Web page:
During the coronavirus crisis, most Americans are limiting trips to the grocery store as much as possible to help slow the spread of COVID-19. While stocking up can be smart to minimize your interactions with the public, you don't want to waste money during a time of economic uncertainty.

The good news is that there are smart ways to stock up on the essentials while keeping your costs as low as possible. Here are a few tips to help. 

Broken piggy bank with coins spilling out.

Image source: Getty Images.

1. Don't hoard supplies -- buy only what you need

Grocery stores will remain open and stores will continue to sell the things people need, so there's no reason to buy a lifetime supply of toilet paper, canned veggies, hand sanitizer, or any other items. 

While you don't want to venture out to the store every day, purchasing a one- to two-week supply of most items should be sufficient. You'll need to hit the shops to get perishables such as milk and produce at least that often, so you can pick up anything else you need when you go. 

And, of course, it's neighborly to leave things on the shelf for others -- and it's to your benefit to make sure everyone has cleaning supplies and hand sanitizers, so those around you can stay healthy too. 

2. Use coupons

Brands continue to put out coupons in the paper and online. While you're stuck at home, use the time to search for them. It's also possible to shop online for coupons from the newspaper and have them mailed to your home.

Coupons can provide significant savings, especially if you stack them with store sales. During a time of economic turmoil, the extra pennies they cut off your bill could help make your money stretch further if you've had a cut to your income.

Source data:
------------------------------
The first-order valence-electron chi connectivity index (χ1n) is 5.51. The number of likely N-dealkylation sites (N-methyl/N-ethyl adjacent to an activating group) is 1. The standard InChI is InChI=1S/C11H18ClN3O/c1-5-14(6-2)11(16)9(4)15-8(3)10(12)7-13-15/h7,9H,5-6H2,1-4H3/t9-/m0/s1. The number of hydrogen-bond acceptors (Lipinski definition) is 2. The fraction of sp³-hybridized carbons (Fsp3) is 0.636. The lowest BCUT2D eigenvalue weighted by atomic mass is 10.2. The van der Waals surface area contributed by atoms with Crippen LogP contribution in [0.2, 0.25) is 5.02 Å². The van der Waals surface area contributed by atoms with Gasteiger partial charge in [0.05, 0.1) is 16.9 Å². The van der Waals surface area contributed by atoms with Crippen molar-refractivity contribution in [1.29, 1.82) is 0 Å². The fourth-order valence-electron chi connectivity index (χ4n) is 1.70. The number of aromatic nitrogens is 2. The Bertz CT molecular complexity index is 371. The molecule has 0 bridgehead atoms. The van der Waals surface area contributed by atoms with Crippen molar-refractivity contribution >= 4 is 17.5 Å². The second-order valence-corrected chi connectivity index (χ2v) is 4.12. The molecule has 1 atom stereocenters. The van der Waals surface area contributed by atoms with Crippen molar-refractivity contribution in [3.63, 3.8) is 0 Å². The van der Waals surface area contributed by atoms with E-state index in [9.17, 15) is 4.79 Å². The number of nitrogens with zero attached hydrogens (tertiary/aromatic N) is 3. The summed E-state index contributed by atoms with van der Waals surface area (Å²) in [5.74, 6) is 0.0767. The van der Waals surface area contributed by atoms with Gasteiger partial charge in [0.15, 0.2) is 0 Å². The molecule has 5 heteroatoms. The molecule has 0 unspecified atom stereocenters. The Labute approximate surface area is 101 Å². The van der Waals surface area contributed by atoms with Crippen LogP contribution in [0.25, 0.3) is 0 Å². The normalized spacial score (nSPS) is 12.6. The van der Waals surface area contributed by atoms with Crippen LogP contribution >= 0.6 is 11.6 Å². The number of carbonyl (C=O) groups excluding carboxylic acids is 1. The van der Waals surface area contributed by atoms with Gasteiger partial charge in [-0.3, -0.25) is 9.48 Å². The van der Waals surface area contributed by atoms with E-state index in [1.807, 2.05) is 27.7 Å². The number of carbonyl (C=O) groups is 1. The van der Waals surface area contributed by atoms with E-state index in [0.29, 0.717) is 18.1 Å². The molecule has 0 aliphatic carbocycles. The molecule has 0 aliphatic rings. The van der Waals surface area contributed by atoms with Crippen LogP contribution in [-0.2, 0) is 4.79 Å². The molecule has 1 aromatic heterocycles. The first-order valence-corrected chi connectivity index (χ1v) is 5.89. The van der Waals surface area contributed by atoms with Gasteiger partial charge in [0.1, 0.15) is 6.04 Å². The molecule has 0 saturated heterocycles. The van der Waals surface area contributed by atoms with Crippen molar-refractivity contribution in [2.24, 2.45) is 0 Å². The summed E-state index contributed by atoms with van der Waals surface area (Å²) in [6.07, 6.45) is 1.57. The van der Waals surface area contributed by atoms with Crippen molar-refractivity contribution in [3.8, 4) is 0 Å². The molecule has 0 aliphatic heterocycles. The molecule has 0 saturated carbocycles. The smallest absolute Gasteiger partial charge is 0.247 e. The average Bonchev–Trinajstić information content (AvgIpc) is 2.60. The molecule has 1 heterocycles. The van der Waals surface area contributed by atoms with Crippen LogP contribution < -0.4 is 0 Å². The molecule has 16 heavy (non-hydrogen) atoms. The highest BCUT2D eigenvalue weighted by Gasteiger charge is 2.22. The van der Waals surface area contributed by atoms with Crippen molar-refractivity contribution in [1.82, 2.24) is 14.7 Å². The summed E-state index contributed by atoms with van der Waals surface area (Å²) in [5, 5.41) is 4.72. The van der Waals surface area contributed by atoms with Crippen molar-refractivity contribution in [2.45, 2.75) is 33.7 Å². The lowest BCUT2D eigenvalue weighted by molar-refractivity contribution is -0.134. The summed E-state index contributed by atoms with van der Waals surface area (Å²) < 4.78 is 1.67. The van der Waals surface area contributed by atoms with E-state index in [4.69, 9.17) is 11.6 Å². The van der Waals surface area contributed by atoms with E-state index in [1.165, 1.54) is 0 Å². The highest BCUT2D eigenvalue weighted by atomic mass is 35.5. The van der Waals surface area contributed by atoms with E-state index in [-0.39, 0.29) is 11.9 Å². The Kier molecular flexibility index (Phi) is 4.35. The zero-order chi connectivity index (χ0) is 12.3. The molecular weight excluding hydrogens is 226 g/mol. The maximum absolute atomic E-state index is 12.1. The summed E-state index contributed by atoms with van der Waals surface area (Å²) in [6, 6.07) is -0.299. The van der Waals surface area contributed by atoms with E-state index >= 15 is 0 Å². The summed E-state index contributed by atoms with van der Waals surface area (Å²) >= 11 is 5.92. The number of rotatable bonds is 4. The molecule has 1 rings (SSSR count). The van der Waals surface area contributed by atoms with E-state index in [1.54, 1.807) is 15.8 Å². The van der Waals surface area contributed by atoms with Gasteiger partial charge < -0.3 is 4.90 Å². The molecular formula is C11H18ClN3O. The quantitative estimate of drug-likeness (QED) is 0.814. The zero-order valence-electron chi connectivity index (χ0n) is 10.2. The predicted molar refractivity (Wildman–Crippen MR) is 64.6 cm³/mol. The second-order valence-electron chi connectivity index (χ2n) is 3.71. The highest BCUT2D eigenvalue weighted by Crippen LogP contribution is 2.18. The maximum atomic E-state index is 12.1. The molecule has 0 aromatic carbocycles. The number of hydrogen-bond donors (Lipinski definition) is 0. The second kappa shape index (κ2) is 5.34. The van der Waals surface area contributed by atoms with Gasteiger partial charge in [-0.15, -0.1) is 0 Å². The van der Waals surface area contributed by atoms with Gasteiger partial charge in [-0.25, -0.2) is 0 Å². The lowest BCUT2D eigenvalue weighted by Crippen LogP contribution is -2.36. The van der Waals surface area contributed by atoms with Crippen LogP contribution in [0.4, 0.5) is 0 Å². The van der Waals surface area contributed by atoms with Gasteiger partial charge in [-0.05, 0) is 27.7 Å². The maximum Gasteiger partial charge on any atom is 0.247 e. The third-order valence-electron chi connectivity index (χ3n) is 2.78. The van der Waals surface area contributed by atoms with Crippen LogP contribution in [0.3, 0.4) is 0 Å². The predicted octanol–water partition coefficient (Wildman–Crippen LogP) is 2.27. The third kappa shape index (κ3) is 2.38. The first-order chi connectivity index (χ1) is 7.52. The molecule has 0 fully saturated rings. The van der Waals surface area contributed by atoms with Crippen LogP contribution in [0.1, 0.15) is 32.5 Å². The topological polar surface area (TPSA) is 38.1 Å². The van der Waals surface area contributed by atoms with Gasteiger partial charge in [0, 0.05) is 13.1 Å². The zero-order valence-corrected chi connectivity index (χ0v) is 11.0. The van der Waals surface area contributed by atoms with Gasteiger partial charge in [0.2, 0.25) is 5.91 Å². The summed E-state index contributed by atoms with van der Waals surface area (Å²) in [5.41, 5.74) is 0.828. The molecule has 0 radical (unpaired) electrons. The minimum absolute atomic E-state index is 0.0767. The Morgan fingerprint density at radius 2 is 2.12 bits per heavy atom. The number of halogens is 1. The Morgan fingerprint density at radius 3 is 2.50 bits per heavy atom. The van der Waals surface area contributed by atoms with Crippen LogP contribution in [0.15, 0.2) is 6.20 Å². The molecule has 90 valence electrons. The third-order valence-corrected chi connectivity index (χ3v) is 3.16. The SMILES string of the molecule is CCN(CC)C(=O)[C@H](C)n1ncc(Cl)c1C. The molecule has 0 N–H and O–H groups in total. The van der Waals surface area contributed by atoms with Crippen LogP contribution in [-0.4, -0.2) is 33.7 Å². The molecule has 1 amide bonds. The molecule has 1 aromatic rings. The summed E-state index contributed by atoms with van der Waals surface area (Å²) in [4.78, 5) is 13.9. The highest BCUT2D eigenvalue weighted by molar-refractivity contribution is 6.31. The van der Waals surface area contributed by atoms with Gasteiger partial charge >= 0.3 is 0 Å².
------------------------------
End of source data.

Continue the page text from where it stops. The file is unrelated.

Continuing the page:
3. Shop sales flyers

Grocery store sales also continue during these troubled times. Before you head to the store, check out the flyers to see what's being offered at a bargain. Aim to plan your meals around the items that are discounted. 

And while you probably don't want to hit multiple stores to take advantage of different sales, you can check which store has more of the items you need marked down and pick that one to do your weekly stock-up.

4. Plan meals so you don't waste

If you're staying at home, you hopefully have plenty of time to cook and can cut down on your dining-out costs. But you don't want to end up buying tons of one ingredient just to use a small bit of it and have the rest go to waste. You also don't want to make too much food and end up dumping some of it in the trash.

To make sure you're getting your money's worth, make a meal plan at the start of the week. Try to double up on ingredients -- say, making meatloaf and meatballs in one week so you can buy ground beef in bulk to save.

Account for what you'll have for breakfast, lunch, and dinner so you can make just enough that you don't have a surplus, but not so little you end up stuck with takeout because you've got nothing to cook. 

Be smart about how you plan and prepare

Panic buying doesn't help your pocketbook, or your neighbors who also need essential supplies. If you buy what you need, shop for items on sale, and avoid waste, you can make sure you've got the stuff you need to shelter at home comfortably while spending as little as possible during a time of great economic uncertainty.